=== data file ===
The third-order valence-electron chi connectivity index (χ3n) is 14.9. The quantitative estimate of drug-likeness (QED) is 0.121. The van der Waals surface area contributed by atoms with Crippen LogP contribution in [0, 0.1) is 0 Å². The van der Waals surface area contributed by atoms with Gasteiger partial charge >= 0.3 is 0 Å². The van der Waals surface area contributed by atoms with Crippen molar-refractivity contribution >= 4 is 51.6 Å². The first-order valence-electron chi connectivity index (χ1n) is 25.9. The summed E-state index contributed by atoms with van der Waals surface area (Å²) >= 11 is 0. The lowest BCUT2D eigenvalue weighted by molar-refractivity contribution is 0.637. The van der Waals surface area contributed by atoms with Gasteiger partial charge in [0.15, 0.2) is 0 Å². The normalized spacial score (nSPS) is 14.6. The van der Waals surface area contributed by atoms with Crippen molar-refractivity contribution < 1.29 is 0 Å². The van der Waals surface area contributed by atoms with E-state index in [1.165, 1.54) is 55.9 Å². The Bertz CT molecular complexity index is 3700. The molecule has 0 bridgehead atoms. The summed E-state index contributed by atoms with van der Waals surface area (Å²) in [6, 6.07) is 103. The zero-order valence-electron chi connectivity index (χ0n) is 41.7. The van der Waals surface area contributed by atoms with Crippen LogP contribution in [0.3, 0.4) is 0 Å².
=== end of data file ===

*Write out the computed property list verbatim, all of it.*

The third-order valence-electron chi connectivity index (χ3n) is 14.9. The quantitative estimate of drug-likeness (QED) is 0.121. The van der Waals surface area contributed by atoms with Crippen LogP contribution in [0, 0.1) is 0 Å². The van der Waals surface area contributed by atoms with Gasteiger partial charge >= 0.3 is 0 Å². The van der Waals surface area contributed by atoms with Crippen molar-refractivity contribution >= 4 is 51.6 Å². The first-order valence-electron chi connectivity index (χ1n) is 25.9. The summed E-state index contributed by atoms with van der Waals surface area (Å²) >= 11 is 0. The lowest BCUT2D eigenvalue weighted by molar-refractivity contribution is 0.637. The van der Waals surface area contributed by atoms with Gasteiger partial charge in [0.15, 0.2) is 0 Å². The normalized spacial score (nSPS) is 14.6. The van der Waals surface area contributed by atoms with Crippen molar-refractivity contribution < 1.29 is 0 Å². The van der Waals surface area contributed by atoms with E-state index in [1.165, 1.54) is 55.9 Å². The Bertz CT molecular complexity index is 3700. The molecule has 0 bridgehead atoms. The summed E-state index contributed by atoms with van der Waals surface area (Å²) in [6, 6.07) is 103. The zero-order valence-electron chi connectivity index (χ0n) is 41.7. The van der Waals surface area contributed by atoms with Crippen LogP contribution in [0.3, 0.4) is 0 Å².